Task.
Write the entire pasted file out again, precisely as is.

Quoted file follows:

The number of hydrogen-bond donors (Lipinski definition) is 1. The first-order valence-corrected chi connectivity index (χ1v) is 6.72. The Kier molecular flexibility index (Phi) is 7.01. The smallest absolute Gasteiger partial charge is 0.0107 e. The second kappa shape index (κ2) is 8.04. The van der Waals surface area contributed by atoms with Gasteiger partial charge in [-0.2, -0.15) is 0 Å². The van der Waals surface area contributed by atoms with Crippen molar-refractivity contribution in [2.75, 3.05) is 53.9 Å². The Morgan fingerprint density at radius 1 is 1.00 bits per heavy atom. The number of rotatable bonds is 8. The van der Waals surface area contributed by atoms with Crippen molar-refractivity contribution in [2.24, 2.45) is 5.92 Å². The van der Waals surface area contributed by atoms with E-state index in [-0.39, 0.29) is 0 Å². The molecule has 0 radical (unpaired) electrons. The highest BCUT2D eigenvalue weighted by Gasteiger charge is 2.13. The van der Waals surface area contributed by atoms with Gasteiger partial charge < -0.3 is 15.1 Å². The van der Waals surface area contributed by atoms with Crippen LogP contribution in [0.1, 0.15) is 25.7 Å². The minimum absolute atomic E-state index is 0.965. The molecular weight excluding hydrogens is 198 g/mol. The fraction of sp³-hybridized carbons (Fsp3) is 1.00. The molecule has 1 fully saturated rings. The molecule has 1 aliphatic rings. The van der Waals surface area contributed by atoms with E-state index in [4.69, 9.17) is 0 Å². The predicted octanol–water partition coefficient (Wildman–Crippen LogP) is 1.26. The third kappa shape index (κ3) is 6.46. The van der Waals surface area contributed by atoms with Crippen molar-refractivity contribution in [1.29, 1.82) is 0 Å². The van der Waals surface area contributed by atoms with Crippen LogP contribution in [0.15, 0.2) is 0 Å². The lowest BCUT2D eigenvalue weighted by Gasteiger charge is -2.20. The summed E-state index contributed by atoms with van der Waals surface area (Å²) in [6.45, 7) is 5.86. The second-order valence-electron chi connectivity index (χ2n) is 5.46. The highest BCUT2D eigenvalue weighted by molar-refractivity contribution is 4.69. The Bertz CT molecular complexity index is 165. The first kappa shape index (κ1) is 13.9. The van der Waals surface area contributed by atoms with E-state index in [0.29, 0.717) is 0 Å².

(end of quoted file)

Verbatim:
The number of hydrogen-bond donors (Lipinski definition) is 1. The first-order valence-corrected chi connectivity index (χ1v) is 6.72. The Kier molecular flexibility index (Phi) is 7.01. The smallest absolute Gasteiger partial charge is 0.0107 e. The second kappa shape index (κ2) is 8.04. The van der Waals surface area contributed by atoms with Gasteiger partial charge in [-0.2, -0.15) is 0 Å². The van der Waals surface area contributed by atoms with Crippen molar-refractivity contribution in [2.75, 3.05) is 53.9 Å². The Morgan fingerprint density at radius 1 is 1.00 bits per heavy atom. The number of rotatable bonds is 8. The van der Waals surface area contributed by atoms with Crippen molar-refractivity contribution in [2.24, 2.45) is 5.92 Å². The van der Waals surface area contributed by atoms with E-state index in [-0.39, 0.29) is 0 Å². The molecule has 0 radical (unpaired) electrons. The highest BCUT2D eigenvalue weighted by Gasteiger charge is 2.13. The van der Waals surface area contributed by atoms with Gasteiger partial charge < -0.3 is 15.1 Å². The van der Waals surface area contributed by atoms with Crippen LogP contribution in [0.1, 0.15) is 25.7 Å². The minimum absolute atomic E-state index is 0.965. The molecular weight excluding hydrogens is 198 g/mol. The fraction of sp³-hybridized carbons (Fsp3) is 1.00. The molecule has 1 fully saturated rings. The molecule has 1 aliphatic rings. The van der Waals surface area contributed by atoms with E-state index in [4.69, 9.17) is 0 Å². The predicted octanol–water partition coefficient (Wildman–Crippen LogP) is 1.26. The third kappa shape index (κ3) is 6.46. The van der Waals surface area contributed by atoms with Crippen molar-refractivity contribution in [1.29, 1.82) is 0 Å². The van der Waals surface area contributed by atoms with Crippen LogP contribution in [0.15, 0.2) is 0 Å². The lowest BCUT2D eigenvalue weighted by Gasteiger charge is -2.20. The summed E-state index contributed by atoms with van der Waals surface area (Å²) in [6.45, 7) is 5.86. The second-order valence-electron chi connectivity index (χ2n) is 5.46. The highest BCUT2D eigenvalue weighted by molar-refractivity contribution is 4.69. The Bertz CT molecular complexity index is 165. The first kappa shape index (κ1) is 13.9. The van der Waals surface area contributed by atoms with E-state index in [0.29, 0.717) is 0 Å².